According to Aime Michel’s book Flying Saucers and the Straight Line Mystery, a wave of UFOs were spotted over a seven-day period from November 9 through November 15, 1957. The first observation was made by veteran pilot, Capt. Truman Gile of Eastern Air Lines on November 9. Gile, while on an airstrip in Lafayette, Louisiana, noticed “a great big silvery shiny rounded object.” He claimed it was the biggest thing he had ever seen. The object hovered above the southwestern horizon for about 5 minutes and then vanished.
That same day people reported seeing a mysterious flying object in New England. Lillian Stickney of Hemlock, Vermont, claimed that, “an unusual whirling, spinning object passed over in the skies.” She went on to describe a large fiery-looking ball which traveled low and fast while emitting no sound. Later that night, APRO director Coral Lorenzen and her husband reported a mysterious light 30 miles northwest of the White Sands A Bomb site. The couple described, “a brilliant light which approximated the brilliance of a street light.” The strange light was also witnessed by 4 other individuals.
The day of the Calumet Region sightings, a UFO was also reported in Madison, Ohio, and Martinsville, Indiana. Leita Kuhn of Madison watched a huge acorn shaped object hover 100 feet over her garage for about 30 minutes before it disappeared. A few days later she had a bad rash and failing vision. A doctor informed her that her eyes appeared as though they had radiation burns and that the rash was a result of severe shock. In addition, Louise Wood of Martinsville said that she saw and heard a “large butterfly-like object with wings 6 to 10 feet wide” fly over her barn twice.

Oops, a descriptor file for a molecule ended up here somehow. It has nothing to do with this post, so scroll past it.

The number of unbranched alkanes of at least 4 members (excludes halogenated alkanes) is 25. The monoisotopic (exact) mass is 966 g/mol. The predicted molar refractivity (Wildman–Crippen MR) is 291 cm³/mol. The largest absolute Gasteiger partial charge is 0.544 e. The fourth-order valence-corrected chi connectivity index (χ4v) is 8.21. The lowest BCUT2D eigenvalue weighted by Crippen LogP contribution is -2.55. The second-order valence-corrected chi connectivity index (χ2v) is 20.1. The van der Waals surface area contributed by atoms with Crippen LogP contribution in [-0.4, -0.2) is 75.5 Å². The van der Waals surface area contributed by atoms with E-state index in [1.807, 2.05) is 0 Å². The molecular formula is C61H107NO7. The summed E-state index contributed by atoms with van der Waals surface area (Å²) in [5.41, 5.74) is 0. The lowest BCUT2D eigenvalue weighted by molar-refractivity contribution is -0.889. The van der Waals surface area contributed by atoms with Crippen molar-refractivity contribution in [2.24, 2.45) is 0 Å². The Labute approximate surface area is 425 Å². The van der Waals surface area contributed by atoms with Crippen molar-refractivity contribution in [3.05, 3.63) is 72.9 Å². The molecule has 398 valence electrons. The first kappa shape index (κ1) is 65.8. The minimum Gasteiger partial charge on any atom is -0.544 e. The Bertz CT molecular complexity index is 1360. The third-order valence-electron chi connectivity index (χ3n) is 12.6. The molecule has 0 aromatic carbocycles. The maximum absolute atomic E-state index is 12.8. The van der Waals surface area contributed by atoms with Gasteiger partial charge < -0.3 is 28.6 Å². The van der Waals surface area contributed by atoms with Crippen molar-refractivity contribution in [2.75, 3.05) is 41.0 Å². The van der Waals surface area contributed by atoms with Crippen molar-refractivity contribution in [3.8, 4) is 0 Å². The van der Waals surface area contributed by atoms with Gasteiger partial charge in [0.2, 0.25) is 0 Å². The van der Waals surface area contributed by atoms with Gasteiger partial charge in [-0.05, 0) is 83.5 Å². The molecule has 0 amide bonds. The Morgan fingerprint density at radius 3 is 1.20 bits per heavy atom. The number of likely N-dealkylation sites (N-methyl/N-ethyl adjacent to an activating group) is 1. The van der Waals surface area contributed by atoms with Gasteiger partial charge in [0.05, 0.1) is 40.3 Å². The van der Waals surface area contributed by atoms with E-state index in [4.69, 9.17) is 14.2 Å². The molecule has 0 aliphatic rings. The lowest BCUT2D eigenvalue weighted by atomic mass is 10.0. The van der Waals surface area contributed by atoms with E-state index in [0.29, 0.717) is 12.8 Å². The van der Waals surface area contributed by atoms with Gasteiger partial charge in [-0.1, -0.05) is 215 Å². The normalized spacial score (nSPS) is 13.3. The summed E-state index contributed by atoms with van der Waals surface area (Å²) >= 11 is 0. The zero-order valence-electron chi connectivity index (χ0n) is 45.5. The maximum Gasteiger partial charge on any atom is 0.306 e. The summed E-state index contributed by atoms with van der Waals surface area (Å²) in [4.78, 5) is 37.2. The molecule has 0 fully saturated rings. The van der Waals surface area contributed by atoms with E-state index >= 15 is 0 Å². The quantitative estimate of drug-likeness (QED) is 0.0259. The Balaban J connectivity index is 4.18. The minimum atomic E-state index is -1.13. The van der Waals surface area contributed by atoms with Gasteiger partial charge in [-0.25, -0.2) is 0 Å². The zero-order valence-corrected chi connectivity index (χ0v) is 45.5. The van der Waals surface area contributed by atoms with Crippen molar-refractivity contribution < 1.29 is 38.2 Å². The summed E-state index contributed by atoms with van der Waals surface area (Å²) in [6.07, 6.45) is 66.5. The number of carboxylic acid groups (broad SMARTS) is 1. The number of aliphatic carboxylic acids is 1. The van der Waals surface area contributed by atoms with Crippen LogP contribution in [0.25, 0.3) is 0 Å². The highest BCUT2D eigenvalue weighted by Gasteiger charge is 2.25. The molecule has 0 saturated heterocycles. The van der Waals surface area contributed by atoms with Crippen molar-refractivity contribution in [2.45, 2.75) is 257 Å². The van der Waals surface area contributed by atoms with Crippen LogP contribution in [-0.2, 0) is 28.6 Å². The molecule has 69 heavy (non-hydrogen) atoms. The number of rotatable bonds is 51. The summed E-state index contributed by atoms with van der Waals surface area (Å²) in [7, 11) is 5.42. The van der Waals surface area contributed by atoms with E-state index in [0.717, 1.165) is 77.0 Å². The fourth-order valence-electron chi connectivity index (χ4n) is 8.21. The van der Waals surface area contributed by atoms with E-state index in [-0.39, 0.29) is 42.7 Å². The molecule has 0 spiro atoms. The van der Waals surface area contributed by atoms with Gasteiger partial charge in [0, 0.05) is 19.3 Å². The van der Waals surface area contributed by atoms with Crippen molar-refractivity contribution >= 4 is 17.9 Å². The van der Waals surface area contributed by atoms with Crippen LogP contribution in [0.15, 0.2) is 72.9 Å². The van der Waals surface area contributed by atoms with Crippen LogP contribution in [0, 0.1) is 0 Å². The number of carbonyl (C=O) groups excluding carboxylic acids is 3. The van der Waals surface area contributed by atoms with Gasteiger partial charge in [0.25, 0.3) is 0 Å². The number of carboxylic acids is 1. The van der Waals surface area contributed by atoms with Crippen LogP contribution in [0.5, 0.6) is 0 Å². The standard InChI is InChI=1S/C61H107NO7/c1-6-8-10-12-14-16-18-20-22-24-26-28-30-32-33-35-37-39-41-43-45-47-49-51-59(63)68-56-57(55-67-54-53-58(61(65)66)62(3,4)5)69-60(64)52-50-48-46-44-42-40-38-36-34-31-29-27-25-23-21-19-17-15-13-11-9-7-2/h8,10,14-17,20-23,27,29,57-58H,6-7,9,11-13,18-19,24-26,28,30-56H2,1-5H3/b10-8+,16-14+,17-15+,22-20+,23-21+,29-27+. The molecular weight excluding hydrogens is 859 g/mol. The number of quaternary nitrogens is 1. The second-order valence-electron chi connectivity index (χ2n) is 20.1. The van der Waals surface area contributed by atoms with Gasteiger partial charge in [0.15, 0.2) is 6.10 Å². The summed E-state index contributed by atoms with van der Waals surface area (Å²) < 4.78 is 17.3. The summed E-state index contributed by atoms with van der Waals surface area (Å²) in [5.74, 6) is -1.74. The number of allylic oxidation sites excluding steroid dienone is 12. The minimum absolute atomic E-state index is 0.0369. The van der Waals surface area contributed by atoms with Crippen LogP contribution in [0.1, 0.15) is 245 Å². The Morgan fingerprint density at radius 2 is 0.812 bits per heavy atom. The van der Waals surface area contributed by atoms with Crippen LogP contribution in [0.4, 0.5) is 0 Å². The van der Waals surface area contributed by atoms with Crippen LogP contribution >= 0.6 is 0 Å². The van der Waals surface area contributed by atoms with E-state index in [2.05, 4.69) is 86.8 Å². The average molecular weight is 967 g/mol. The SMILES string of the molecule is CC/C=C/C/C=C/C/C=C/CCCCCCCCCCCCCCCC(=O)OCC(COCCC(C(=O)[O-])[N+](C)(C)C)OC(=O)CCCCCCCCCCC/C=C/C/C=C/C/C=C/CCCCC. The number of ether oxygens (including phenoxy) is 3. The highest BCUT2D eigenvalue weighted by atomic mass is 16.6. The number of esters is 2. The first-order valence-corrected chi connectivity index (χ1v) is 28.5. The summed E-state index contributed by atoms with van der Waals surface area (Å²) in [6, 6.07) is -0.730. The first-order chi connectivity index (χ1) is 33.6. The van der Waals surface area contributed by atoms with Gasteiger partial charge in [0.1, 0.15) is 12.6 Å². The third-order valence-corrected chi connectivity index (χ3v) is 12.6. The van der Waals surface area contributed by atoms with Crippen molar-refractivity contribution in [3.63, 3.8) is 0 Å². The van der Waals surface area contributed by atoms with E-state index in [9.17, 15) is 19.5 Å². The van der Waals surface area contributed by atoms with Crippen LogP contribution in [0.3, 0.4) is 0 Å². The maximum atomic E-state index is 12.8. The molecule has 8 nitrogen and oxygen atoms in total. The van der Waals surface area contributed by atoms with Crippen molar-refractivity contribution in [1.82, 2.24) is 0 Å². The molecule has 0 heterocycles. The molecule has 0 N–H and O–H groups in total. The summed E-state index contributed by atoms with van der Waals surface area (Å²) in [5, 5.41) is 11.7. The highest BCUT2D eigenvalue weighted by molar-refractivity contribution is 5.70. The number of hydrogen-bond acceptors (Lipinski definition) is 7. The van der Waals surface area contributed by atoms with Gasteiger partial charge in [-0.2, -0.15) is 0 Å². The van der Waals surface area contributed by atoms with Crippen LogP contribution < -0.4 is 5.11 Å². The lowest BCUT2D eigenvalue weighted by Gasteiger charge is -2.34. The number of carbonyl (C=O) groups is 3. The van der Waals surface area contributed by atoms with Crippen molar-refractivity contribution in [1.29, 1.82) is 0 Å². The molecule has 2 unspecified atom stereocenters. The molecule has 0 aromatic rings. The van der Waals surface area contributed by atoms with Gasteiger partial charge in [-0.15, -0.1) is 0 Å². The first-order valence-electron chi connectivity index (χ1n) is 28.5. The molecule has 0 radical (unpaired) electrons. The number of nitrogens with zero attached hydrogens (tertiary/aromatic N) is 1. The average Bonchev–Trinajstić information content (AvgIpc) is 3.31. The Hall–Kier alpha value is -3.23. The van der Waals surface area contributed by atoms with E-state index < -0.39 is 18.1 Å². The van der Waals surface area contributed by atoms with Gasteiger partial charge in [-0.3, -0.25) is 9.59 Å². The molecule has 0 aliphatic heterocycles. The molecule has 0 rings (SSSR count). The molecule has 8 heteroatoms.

After November 10, printed UFO events were increasingly brief. However, there were a few impressive sightings. On November 11, Mrs. Larry Norton reported a white shapeless object traveling through Banning, California. That same day a silvery object about the size of the moon was seen in Rydal, Georgia. The next day in Bremerton, Washington, Mr. and Mrs. Ortin saw an object descend from the clouds resembling a giant metal box car with connecting material. Likewise, Mrs. John Riead described seeing a jellyfish-like saucer hovering above some trees near her home. The object appeared to emit five or six loud booms and 3 brilliant flashes, and then all of the electricity went out in a four-mile radius for approximately 10 minutes. Finally, on November 15, several residents of Hazelton, Pennsylvania, reported seeing a “flame colored star” traveling at high speed in the night sky.